Demoniac – Intemperance (Witches Brew)Thursday, 14th September 2017
Not the New Zealand blackened group that would turn power metal from the late 1990’s and spawn Dragonforce, this four-piece from Chile arrived on the scene in 2011 and have two demos plus an EP under their belts before signing to Witches Brew for a full-length. Demoniac deliver a blistering thrash assault for Intemperance that swirls at relentless riffs and pounding tempos that contain an underground, go for broke quality with blackened/death nuances.
The no holds barred attack comes at the listener in dynamic output – opening a song with a furious 13 second drum solo (“Dimorphic Feelings”), a classically-driven acoustic instrumental placed near the conclusion of the record rather than as an opener (“Timeless Mind”), or even sequences that possess a bit of that throwback, nursery rhyme feel (the riffing/tempo combination for 3:14-3:44 of “Forging Our Sorrow”). Many of the explosive runs and lightning fast snare/tom fills take the offspring of Slayer to that heightened level – the type that put bands like Sacred Reich, Sadus, and Kreator on the map. The vocals match the rapid-fire music, barking out commands with sharp uniformity during the chorus of “The Unacceptable Truth”, while some of the transitions and gallops lunge back into Forbidden-land. The blackened/death edge appears in specific phrasing of riffs or savage screams, plus the production values reside in that analog, plug in and play together mold – even when you get a bass solo for the title track, you feel like you are in the rehearsal room capturing Demoniac in their element.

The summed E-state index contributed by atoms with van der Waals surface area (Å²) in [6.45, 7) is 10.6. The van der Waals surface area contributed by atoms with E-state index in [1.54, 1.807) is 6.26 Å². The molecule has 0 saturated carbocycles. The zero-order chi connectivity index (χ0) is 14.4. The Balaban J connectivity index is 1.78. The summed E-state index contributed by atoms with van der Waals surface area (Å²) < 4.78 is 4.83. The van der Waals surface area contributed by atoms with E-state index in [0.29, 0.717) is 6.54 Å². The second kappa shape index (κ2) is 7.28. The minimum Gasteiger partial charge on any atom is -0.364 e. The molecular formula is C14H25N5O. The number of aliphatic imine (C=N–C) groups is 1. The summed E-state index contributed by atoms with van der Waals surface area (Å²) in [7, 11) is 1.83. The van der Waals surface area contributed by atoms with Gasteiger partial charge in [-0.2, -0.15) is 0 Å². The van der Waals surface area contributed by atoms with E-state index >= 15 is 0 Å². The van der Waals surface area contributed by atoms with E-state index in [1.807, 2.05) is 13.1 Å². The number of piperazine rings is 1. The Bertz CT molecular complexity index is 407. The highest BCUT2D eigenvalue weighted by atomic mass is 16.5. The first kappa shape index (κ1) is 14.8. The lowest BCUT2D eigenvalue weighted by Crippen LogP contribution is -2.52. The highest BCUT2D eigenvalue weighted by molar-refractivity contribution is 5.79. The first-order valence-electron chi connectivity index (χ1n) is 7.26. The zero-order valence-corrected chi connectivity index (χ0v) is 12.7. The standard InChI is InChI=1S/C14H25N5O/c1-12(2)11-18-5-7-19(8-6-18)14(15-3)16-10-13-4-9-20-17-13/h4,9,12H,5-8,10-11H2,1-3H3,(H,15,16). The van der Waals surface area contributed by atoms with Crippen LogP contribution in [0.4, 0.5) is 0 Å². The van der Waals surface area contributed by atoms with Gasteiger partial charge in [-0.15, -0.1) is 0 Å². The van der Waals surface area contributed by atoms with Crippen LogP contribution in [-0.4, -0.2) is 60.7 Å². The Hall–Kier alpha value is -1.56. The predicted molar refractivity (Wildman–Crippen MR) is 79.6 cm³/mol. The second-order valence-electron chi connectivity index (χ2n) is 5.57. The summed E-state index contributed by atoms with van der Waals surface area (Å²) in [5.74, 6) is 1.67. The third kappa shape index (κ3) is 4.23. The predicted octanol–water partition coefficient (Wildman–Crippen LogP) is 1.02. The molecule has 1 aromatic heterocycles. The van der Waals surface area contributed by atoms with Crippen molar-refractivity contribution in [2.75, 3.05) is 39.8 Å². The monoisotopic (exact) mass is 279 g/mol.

The brief times that the quartet feel the need to be more mid-tempo or controlled showcase some of their older classic metal affinities. During “Cheating Destiny”, guitarists Nicolas Young and Javier Ortiz put on a clinic of Maiden-esque proportions, unfurling all these melodic twists, turns and speedy lead breaks that make this five-minute plus instrumental one to treasure. Kudos as well for a head within head cover, atypical for a genre best known for skulls and blood/war-torn themes. Affirming South America’s affinity for metal, Demoniac stand up for the thrash movement with a killer album in a tidy 40 minutes – sure to stoke the fires for their future.